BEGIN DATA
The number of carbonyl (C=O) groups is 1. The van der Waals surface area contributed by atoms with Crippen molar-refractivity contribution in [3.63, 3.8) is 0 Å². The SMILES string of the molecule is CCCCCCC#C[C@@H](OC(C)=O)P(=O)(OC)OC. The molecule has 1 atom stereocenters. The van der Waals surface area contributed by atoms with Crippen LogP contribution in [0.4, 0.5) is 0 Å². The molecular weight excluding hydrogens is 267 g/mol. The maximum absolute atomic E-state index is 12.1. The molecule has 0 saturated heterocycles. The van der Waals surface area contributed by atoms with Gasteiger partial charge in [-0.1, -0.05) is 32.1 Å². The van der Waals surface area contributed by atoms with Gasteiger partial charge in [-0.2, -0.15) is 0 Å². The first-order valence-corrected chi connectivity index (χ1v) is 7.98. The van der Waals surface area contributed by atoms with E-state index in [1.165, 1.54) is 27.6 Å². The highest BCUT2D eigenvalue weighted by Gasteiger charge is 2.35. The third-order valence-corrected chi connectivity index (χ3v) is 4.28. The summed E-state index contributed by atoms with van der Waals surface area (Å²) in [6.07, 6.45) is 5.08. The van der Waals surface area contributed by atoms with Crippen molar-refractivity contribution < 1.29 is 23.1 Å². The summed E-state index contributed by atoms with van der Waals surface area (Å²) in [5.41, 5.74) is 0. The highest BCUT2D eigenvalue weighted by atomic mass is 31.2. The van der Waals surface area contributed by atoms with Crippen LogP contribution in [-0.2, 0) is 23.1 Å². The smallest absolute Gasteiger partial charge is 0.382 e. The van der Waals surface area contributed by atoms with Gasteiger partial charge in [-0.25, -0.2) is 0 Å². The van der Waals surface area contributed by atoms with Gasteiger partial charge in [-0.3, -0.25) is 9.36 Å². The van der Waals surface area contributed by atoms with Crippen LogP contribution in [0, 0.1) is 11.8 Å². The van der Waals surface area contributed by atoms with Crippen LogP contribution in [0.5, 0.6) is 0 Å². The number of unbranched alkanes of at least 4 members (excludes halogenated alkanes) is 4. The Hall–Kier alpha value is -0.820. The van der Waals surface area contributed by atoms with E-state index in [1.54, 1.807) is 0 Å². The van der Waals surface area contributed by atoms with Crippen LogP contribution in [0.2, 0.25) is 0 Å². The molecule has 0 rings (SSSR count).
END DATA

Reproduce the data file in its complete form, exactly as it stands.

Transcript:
The number of carbonyl (C=O) groups is 1. The van der Waals surface area contributed by atoms with Crippen molar-refractivity contribution in [3.63, 3.8) is 0 Å². The SMILES string of the molecule is CCCCCCC#C[C@@H](OC(C)=O)P(=O)(OC)OC. The molecule has 1 atom stereocenters. The van der Waals surface area contributed by atoms with Crippen LogP contribution in [0.4, 0.5) is 0 Å². The molecular weight excluding hydrogens is 267 g/mol. The maximum absolute atomic E-state index is 12.1. The molecule has 0 saturated heterocycles. The van der Waals surface area contributed by atoms with Gasteiger partial charge in [-0.1, -0.05) is 32.1 Å². The van der Waals surface area contributed by atoms with Gasteiger partial charge in [-0.2, -0.15) is 0 Å². The first-order valence-corrected chi connectivity index (χ1v) is 7.98. The van der Waals surface area contributed by atoms with E-state index in [1.165, 1.54) is 27.6 Å². The highest BCUT2D eigenvalue weighted by Gasteiger charge is 2.35. The third-order valence-corrected chi connectivity index (χ3v) is 4.28. The summed E-state index contributed by atoms with van der Waals surface area (Å²) in [6.07, 6.45) is 5.08. The van der Waals surface area contributed by atoms with Crippen molar-refractivity contribution < 1.29 is 23.1 Å². The summed E-state index contributed by atoms with van der Waals surface area (Å²) in [5.41, 5.74) is 0. The highest BCUT2D eigenvalue weighted by atomic mass is 31.2. The van der Waals surface area contributed by atoms with Crippen LogP contribution in [-0.2, 0) is 23.1 Å². The smallest absolute Gasteiger partial charge is 0.382 e. The van der Waals surface area contributed by atoms with Gasteiger partial charge in [-0.25, -0.2) is 0 Å². The van der Waals surface area contributed by atoms with Gasteiger partial charge in [-0.3, -0.25) is 9.36 Å². The van der Waals surface area contributed by atoms with Crippen LogP contribution in [0, 0.1) is 11.8 Å². The van der Waals surface area contributed by atoms with Crippen LogP contribution in [0.5, 0.6) is 0 Å². The number of unbranched alkanes of at least 4 members (excludes halogenated alkanes) is 4. The Hall–Kier alpha value is -0.820. The van der Waals surface area contributed by atoms with E-state index in [1.54, 1.807) is 0 Å². The van der Waals surface area contributed by atoms with Crippen LogP contribution in [0.2, 0.25) is 0 Å². The molecule has 0 rings (SSSR count).